The CASSIOPE (also known as Swarm-E) satellite crossed the path of totality of the August 2017 eclipse at ~640-km altitude ~10 min following the lunar umbra. Observations from CASSIOPE's Global Positioning System radio occultation receiver reveal total electron content variations of 0.2–0.3 total electron content units in the topside ionosphere—a signature of medium-scale (100-200 km) plasma disturbances in the lunar penumbra that were induced by the eclipse. The variations were only observed during the eclipse, their absence on preceding days being consistent with their very low (<10%) statistical occurrence probability. Their spectral characteristics match those of other contemporaneous measurements, and their detection is consistent with the simulated ionosphere-thermosphere response to the eclipse. To capture the small-scale size of the variations or to simulate those expected in the upcoming (July 2019) total eclipse, ionosphere-thermosphere model runs with a spatial resolution of 50 km or better would be required.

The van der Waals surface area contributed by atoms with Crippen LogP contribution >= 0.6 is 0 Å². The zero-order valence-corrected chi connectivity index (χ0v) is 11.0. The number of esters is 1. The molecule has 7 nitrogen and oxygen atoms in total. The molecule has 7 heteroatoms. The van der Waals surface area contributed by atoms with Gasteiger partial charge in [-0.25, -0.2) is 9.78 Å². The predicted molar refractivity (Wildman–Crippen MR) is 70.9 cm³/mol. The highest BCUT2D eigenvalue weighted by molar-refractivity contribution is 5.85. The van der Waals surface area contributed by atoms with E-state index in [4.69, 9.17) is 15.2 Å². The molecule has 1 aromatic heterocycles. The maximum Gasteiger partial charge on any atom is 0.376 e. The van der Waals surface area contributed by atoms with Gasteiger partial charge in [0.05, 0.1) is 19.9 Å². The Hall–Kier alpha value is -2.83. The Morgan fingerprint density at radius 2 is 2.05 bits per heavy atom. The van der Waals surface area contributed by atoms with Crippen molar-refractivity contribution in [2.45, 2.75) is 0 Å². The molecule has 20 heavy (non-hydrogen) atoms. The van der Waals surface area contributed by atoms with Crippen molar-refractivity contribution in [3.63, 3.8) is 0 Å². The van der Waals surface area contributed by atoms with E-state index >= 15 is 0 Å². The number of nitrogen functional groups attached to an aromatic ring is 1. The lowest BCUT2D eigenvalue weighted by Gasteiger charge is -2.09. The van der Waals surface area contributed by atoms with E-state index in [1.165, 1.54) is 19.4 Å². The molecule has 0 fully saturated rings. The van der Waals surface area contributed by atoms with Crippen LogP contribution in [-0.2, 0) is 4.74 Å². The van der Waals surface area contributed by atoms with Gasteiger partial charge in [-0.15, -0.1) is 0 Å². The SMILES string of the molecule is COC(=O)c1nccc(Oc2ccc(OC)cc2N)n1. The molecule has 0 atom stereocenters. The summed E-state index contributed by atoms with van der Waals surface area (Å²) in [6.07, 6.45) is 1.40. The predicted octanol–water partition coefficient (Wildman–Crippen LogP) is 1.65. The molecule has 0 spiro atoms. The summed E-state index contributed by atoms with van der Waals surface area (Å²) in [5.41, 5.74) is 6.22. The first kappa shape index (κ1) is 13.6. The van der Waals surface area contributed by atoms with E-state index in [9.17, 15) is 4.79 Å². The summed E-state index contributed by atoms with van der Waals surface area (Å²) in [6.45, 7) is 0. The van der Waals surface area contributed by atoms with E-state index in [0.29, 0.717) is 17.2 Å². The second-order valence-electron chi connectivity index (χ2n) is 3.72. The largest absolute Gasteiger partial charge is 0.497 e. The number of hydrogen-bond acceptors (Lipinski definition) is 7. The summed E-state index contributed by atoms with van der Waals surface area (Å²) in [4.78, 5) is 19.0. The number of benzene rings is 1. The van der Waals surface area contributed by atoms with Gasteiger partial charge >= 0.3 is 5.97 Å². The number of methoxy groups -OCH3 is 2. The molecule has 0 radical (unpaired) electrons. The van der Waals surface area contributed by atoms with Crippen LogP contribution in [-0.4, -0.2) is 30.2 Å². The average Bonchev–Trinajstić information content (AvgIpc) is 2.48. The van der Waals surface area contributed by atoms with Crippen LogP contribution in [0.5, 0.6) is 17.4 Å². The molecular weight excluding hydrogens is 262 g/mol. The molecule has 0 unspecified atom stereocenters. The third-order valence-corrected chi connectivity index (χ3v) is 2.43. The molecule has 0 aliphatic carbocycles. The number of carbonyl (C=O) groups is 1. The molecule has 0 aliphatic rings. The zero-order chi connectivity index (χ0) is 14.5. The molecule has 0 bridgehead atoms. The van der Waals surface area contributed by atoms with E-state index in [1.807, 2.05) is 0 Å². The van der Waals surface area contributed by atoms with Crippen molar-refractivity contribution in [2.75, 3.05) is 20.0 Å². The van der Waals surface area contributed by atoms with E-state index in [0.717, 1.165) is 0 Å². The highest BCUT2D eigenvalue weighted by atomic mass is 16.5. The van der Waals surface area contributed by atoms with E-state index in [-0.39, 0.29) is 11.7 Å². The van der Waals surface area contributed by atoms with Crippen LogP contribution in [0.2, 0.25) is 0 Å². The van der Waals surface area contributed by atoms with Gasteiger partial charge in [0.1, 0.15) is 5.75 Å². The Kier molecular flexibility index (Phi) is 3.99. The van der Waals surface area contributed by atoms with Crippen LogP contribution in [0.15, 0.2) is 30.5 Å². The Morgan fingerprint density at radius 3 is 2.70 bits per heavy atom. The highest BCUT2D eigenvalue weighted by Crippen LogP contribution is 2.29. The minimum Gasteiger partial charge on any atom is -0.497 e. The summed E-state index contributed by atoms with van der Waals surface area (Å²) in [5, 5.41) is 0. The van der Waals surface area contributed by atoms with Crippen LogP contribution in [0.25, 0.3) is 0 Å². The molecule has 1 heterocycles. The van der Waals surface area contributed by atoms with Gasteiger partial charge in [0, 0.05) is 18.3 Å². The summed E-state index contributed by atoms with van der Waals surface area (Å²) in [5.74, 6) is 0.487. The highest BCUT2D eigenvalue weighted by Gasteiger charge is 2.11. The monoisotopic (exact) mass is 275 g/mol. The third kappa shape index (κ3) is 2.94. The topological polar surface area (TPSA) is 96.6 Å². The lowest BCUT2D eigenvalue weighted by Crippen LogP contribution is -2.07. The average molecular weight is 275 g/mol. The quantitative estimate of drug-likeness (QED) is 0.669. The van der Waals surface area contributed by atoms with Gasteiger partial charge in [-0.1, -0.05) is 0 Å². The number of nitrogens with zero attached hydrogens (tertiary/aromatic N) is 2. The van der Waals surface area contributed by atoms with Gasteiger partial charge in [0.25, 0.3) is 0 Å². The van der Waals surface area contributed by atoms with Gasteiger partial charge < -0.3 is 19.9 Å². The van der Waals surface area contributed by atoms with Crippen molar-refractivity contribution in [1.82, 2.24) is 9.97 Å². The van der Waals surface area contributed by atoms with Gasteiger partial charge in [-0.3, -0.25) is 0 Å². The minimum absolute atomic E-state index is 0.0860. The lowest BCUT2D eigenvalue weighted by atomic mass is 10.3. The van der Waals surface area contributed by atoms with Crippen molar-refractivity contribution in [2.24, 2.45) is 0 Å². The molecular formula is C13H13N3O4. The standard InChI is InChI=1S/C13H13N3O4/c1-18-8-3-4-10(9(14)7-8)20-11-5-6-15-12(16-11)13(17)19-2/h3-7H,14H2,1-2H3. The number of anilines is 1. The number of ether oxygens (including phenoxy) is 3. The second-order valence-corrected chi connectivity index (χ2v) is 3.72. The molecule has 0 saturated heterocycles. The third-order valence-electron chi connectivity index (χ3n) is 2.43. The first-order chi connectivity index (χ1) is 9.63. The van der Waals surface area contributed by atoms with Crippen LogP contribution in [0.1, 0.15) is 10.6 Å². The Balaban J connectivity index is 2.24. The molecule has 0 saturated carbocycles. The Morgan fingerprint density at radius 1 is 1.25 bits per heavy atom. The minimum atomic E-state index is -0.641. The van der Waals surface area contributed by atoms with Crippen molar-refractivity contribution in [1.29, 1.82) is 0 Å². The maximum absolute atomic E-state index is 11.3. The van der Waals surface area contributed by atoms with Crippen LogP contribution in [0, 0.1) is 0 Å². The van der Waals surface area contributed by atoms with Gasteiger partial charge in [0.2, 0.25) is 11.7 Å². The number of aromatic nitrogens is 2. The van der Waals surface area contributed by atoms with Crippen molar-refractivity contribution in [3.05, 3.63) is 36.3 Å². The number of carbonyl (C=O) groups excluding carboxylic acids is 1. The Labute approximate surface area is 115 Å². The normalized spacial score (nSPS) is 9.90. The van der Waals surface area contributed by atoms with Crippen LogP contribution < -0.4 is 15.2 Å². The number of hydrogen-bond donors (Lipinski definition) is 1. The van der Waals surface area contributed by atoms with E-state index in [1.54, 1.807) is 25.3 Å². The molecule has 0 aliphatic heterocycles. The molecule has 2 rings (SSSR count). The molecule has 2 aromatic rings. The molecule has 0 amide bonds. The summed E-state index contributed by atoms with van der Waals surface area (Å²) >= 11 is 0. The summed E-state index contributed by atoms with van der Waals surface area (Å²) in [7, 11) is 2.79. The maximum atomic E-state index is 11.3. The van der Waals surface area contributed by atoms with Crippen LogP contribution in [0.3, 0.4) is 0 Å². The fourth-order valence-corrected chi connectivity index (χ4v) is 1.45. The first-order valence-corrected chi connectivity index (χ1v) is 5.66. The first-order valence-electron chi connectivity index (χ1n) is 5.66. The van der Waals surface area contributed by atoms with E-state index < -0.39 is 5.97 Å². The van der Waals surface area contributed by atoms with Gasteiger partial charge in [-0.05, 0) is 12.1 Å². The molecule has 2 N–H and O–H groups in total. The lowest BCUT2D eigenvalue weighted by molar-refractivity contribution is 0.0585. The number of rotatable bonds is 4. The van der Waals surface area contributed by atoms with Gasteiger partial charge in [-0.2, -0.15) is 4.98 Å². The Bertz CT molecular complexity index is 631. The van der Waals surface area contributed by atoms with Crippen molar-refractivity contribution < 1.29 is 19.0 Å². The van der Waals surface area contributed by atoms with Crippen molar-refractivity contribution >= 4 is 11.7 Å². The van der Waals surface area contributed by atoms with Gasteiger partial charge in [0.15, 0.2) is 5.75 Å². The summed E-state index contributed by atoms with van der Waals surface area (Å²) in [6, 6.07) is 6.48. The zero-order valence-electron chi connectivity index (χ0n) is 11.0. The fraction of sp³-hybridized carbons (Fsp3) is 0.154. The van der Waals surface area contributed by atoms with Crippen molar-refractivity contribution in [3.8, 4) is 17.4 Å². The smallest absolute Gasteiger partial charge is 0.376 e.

All Science Journal Classification (ASJC) codes
- General Earth and Planetary Sciences
- gravity waves
- ionospheric disturbances